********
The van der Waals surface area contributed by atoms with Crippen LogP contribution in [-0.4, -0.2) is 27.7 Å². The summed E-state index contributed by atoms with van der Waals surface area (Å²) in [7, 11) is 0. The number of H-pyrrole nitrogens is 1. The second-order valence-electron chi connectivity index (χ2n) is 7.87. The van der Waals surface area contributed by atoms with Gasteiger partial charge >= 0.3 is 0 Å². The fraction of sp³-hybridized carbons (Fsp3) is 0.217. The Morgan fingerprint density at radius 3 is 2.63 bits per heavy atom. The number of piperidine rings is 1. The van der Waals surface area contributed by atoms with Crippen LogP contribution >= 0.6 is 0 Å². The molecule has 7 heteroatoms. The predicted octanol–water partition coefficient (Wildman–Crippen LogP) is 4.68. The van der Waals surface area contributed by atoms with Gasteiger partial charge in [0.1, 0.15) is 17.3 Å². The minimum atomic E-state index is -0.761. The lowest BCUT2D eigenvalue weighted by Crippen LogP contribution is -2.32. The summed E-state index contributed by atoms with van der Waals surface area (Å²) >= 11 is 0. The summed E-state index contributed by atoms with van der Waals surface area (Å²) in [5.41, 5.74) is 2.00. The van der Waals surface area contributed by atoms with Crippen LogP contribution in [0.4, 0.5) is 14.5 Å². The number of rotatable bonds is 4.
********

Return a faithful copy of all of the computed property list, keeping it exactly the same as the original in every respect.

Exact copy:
The van der Waals surface area contributed by atoms with Crippen LogP contribution in [-0.4, -0.2) is 27.7 Å². The summed E-state index contributed by atoms with van der Waals surface area (Å²) in [7, 11) is 0. The number of H-pyrrole nitrogens is 1. The second-order valence-electron chi connectivity index (χ2n) is 7.87. The van der Waals surface area contributed by atoms with Gasteiger partial charge >= 0.3 is 0 Å². The fraction of sp³-hybridized carbons (Fsp3) is 0.217. The Morgan fingerprint density at radius 3 is 2.63 bits per heavy atom. The number of piperidine rings is 1. The van der Waals surface area contributed by atoms with Crippen LogP contribution >= 0.6 is 0 Å². The molecule has 7 heteroatoms. The predicted octanol–water partition coefficient (Wildman–Crippen LogP) is 4.68. The van der Waals surface area contributed by atoms with Gasteiger partial charge in [0.1, 0.15) is 17.3 Å². The minimum atomic E-state index is -0.761. The lowest BCUT2D eigenvalue weighted by Crippen LogP contribution is -2.32. The summed E-state index contributed by atoms with van der Waals surface area (Å²) >= 11 is 0. The summed E-state index contributed by atoms with van der Waals surface area (Å²) in [5.41, 5.74) is 2.00. The van der Waals surface area contributed by atoms with Crippen LogP contribution in [0.4, 0.5) is 14.5 Å². The number of rotatable bonds is 4.